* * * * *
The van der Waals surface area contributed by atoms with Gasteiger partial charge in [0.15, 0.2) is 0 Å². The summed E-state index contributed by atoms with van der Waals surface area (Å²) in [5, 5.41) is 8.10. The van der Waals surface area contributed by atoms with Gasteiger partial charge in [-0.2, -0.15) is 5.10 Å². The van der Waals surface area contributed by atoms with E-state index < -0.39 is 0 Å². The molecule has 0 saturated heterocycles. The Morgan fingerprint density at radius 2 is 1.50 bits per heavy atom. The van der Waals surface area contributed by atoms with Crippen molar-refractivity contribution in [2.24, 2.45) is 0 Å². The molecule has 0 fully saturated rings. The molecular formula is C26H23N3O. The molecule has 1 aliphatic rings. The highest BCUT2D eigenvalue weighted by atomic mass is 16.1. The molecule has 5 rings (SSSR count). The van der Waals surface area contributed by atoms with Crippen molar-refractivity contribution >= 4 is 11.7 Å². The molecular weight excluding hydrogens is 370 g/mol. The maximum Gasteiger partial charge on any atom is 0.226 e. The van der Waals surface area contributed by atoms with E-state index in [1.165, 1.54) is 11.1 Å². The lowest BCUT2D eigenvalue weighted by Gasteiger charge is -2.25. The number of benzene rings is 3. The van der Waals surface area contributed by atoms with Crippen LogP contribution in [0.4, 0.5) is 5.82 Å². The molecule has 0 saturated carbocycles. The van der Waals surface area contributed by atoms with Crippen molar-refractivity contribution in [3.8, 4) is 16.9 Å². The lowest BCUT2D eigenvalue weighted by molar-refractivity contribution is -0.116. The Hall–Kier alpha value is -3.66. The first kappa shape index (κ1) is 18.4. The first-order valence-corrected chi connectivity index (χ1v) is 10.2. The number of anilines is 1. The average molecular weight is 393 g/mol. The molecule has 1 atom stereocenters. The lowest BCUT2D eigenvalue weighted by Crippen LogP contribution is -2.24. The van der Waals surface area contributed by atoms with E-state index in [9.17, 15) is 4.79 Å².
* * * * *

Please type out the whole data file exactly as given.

The van der Waals surface area contributed by atoms with Gasteiger partial charge in [0.15, 0.2) is 0 Å². The summed E-state index contributed by atoms with van der Waals surface area (Å²) in [5, 5.41) is 8.10. The van der Waals surface area contributed by atoms with Gasteiger partial charge in [-0.2, -0.15) is 5.10 Å². The van der Waals surface area contributed by atoms with E-state index < -0.39 is 0 Å². The molecule has 0 saturated heterocycles. The Morgan fingerprint density at radius 2 is 1.50 bits per heavy atom. The van der Waals surface area contributed by atoms with Crippen molar-refractivity contribution in [2.24, 2.45) is 0 Å². The molecule has 0 fully saturated rings. The molecular formula is C26H23N3O. The molecule has 1 aliphatic rings. The highest BCUT2D eigenvalue weighted by atomic mass is 16.1. The molecule has 5 rings (SSSR count). The van der Waals surface area contributed by atoms with Crippen molar-refractivity contribution >= 4 is 11.7 Å². The molecular weight excluding hydrogens is 370 g/mol. The maximum Gasteiger partial charge on any atom is 0.226 e. The van der Waals surface area contributed by atoms with E-state index in [1.165, 1.54) is 11.1 Å². The lowest BCUT2D eigenvalue weighted by Gasteiger charge is -2.25. The number of benzene rings is 3. The van der Waals surface area contributed by atoms with Crippen LogP contribution in [0.4, 0.5) is 5.82 Å². The molecule has 0 saturated carbocycles. The van der Waals surface area contributed by atoms with Crippen molar-refractivity contribution in [3.8, 4) is 16.9 Å². The lowest BCUT2D eigenvalue weighted by molar-refractivity contribution is -0.116. The Hall–Kier alpha value is -3.66. The first kappa shape index (κ1) is 18.4. The first-order valence-corrected chi connectivity index (χ1v) is 10.2. The number of anilines is 1. The average molecular weight is 393 g/mol. The molecule has 1 atom stereocenters. The lowest BCUT2D eigenvalue weighted by Crippen LogP contribution is -2.24. The van der Waals surface area contributed by atoms with E-state index in [9.17, 15) is 4.79 Å².